Vacation. Just hearing the word prompts the brain to wander through the depths of your imagination. The Bahamas, Rocky Point, San Diego…. or maybe just lying out by the pool in your backyard. Regardless of where your ideal vacation spot is, it is important to realize that there are significant benefits to getting away from work for a little chill time.
There are numerous benefits to taking time off. Stronger workplace morale, higher productivity and more employee retention just to name a few. So, with such clear benefits laid out, why is it that Americans leave so many paid days off behind? Much of the blame is placed on the shoulders of management across America.
A study conducted by the U.S Travel Association found that 17% of managers considered employees who take all their leave to be less dedicated. Another 40% indicated that while their management supported time off, their heavy workload prohibited them from finding the time to vacation. In addition, 37% are fearful that they will come back to a mountain of work. All this stockpiled time-off creates problems for the various companies across the nation as well. As employees save their vacation time, financial liability for companies grow since most won’t use their earned days until they “cash out” when they leave the company.
The same study by the U.S Travel Associate averaged that Americans that didn’t use 3.2 days of paid time off, equates to 429 million of unused days across our country per year. The findings point out that if employees took just one additional day off over the course of the year, we would generate $73 billion more dollars in the U.S economy.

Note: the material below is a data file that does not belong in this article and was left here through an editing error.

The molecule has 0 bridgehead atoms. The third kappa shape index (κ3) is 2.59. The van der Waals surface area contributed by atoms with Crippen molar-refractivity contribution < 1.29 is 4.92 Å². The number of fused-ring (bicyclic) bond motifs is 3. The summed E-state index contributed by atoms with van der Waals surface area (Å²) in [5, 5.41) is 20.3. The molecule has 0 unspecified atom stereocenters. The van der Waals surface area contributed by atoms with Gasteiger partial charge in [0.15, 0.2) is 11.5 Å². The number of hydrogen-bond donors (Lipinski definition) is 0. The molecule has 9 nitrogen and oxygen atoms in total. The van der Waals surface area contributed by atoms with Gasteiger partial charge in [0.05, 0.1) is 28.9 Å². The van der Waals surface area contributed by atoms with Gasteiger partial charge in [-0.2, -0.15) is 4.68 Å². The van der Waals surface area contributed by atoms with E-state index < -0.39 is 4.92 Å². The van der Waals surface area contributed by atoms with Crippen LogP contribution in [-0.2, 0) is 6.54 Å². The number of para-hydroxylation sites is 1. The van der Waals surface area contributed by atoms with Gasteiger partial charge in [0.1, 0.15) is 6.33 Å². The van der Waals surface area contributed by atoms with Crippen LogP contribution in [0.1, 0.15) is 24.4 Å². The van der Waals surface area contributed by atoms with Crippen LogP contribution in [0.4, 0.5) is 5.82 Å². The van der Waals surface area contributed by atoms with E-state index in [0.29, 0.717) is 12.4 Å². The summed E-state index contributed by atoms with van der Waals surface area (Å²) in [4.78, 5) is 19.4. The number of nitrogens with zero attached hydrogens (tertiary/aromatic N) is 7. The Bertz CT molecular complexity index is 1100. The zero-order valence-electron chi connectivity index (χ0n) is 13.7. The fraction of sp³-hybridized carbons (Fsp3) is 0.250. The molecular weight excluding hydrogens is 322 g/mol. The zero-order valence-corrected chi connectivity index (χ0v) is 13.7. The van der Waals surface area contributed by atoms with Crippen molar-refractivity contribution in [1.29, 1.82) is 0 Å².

Furthermore, close to 25% of Americans received no paid vacation or paid holidays. The United States is the only country that doesn’t require employers to offer paid vacation or paid holiday time.
According to The Journal of the American Medical Association, those that take annual vacations are 32% less likely to die from heart disease than those that do not take a vacation. Overall, there is an increase risk of coronary heart disease or heart attacks in those that do not take vacations.
Another health benefit is a person’s mental health. Taking a vacation contributes to more positive emotions, fewer negative feelings, and less depression. People that take regular vacations also feel less tense, have higher energy levels, and feel a higher sense of fulfillment.
Take A Vacation
Many of the positive benefits of taking time off can be achieved without going on an expensive and elaborate vacation. Perhaps you have lived in your hometown for years but never went out to explore the local sights. Simply buying a guidebook in your area can point you in the direction of great ways to explore the place you call home. Or for some, buying a new book to read or writing a new journal can be enough to step out of the routine of work. The point is – give yourself a vacation so your brain can explore new experiences and take a much-needed mental break.